Sarah Haughey is first year Sociology student who found the time, money and energy to set up a breakfast club for local children in the school holidays.
In May 2016 Sarah Haughey was highly commended in the University's Making a Difference Awards for her work setting up and running the club with her friend Jennie Wadsworth.
The club provides a free breakfast and activities for local children every day in the school holidays, to combat poverty and social exclusion.
We asked Sarah how she got involved with a range of community schemes and how she manages to fit these around her studies.
What was your role in the M32 Free Breakfast project?
My role was to set it up, ‘blag’ and to find the money from somewhere!
My friend and colleague Jennie Wadsworth and I have been closely involved with a local Sure Start Children Centre for several years. During the first round of austerity cuts four years ago we had to campaign to keep it open.
During the campaign we did a research-based analysis of the area in order to prove that we needed our centre to stay open (it is one of only two left in the borough) and I am proud to now chair the Advisory Board for Sure Start in the area.
The data showed us that there are real problems of poverty and isolation on our own doorstep and we thought that the school holidays must be a real challenge if one is alone or struggling for any reason.
From this, we decided to open a breakfast club, and we are now in our third year.
We open every day of the school holidays (Monday to Friday) in our local park (we also volunteer there so get to use a community building free of charge).
We had no idea if there was any need or want for this and thought we'd get some money and see if it worked. And it did.
How easy was it to fit this around your studies?
It has been hard this year as I have to work round my course, my kids, my life and my other stuff!
I don't have the same holidays as school (which is a bit difficult at half term etc) but Jennie and I co-ordinate holidays and I tend to do the bulk of Xmas and Summer and she covers half terms.
We are lucky enough to be established now and to have volunteers and friends who come to help out now, plus we know what we're doing!
Why did you think it was important?
I think it is vital that children do not suffer as a result of austerity or of chaotic lifestyles.
I can't abide the idea of someone not being able to feed themselves and not have someone to hang out with.
If there is something I can do help resolve this then I will do it. I wanted to do something that was non-stigmatising and open to anyone; we don’t ask anyone to bring a benefit book for obvious reasons. Above all, we wanted it to fun that might lead to some kind of community cohesion and inclusivity. So we started Our Kids.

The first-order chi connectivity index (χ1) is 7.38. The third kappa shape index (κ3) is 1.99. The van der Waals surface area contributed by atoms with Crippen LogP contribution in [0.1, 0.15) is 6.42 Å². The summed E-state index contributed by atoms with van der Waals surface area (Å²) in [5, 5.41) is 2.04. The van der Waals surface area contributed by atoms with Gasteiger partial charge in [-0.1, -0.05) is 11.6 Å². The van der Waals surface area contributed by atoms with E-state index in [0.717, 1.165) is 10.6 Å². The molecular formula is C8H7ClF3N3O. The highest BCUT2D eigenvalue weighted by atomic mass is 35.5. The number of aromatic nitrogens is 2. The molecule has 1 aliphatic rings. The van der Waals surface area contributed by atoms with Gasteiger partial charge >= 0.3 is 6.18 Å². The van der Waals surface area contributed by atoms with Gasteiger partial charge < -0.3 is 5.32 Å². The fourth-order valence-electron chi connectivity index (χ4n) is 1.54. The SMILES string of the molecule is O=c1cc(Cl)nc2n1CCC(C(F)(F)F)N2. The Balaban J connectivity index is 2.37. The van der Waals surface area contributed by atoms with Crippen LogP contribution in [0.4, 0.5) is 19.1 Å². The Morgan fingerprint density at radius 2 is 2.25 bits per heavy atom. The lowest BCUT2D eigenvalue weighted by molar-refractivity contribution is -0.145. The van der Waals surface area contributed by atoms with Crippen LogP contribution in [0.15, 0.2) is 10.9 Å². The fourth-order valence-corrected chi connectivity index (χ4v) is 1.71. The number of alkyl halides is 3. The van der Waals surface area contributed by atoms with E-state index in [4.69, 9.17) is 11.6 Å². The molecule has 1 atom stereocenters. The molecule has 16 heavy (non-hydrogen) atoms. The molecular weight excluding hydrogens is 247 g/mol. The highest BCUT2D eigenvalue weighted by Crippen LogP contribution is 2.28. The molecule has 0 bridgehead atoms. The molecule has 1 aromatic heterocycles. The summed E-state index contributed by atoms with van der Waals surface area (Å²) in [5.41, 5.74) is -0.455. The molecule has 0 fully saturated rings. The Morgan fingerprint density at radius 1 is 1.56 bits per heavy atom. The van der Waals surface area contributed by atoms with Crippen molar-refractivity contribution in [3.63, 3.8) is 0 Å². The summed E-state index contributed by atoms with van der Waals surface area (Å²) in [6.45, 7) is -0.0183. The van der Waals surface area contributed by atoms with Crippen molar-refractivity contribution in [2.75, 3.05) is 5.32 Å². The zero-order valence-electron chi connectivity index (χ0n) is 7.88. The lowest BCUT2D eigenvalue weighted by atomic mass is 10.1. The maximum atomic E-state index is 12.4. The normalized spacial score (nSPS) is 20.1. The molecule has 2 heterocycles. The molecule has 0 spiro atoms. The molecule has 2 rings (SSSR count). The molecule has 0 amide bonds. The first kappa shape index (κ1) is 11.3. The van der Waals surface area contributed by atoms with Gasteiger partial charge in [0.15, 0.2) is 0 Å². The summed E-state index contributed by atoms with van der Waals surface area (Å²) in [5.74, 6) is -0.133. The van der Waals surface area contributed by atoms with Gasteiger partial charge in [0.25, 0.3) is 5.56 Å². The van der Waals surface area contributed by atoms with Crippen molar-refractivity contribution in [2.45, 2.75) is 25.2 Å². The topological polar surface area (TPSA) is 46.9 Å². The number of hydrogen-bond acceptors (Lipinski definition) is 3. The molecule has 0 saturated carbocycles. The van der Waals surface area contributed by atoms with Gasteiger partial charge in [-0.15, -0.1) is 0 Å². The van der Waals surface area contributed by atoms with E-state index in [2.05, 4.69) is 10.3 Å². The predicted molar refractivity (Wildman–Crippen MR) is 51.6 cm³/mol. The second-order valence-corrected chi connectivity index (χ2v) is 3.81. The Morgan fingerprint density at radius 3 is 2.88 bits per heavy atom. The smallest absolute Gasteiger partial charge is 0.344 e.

We employ a member of the community to do sports and for two hours, every morning of every school holiday the park is a hive of activity.
I love the mix of families we get, I love that the kids get to see their mates from school and their parents and carers get to drink tea, eat toast and feel part of something - we have some families who can easily afford to be elsewhere but they come because it's easy, and on the donations we get we can buy the stuff for those who can't afford to put in and who have restricted choices.
We work with the Trussell Trust Foodbank at Stretford and with Trafford Housing Trust and we have been lucky enough to work closely with Kellogg’s.
By nature I am nosy so can signpost people to things like the Citizen’s Advice Bureau and we have a close link with our local MP, Kate Green, and our Councillors, all of whom have volunteered alongside us. We have been very lucky with all the support we have for the scheme.
What future plans do you have for the scheme?
We want to carry on, the will is there. When it's no longer fun (or no longer needed which would be the ideal) then we can look at something else, some kind of youth club, veg-patch-to-table project involving community cooking and feeding. I hope to be involved with this project as long as it runs as it is close to my heart and I am really proud of it.
Would you encourage others to get involved with the wider Manchester community? Why?
Oh yes, emphatically yes!
I absolutely love wandering round and sticking my nose into stuff; I love people knowing which are my kids and ditto me with theirs.
I love hosting community barbecues where people come out en masse and hang about in the park, have a kickabout and sit around chatting to people they might not have known before.
The funds we raise at the barbecues go on to fund our project and to pay things like 'liability insurance' and all the dull stuff that goes alongside a community project.
On top of that I get a real buzz off doing it, I didn't expect to feel as protective and proud of it, but can honestly say, it has really made a difference to our community and to families and that's what we wanted it to do.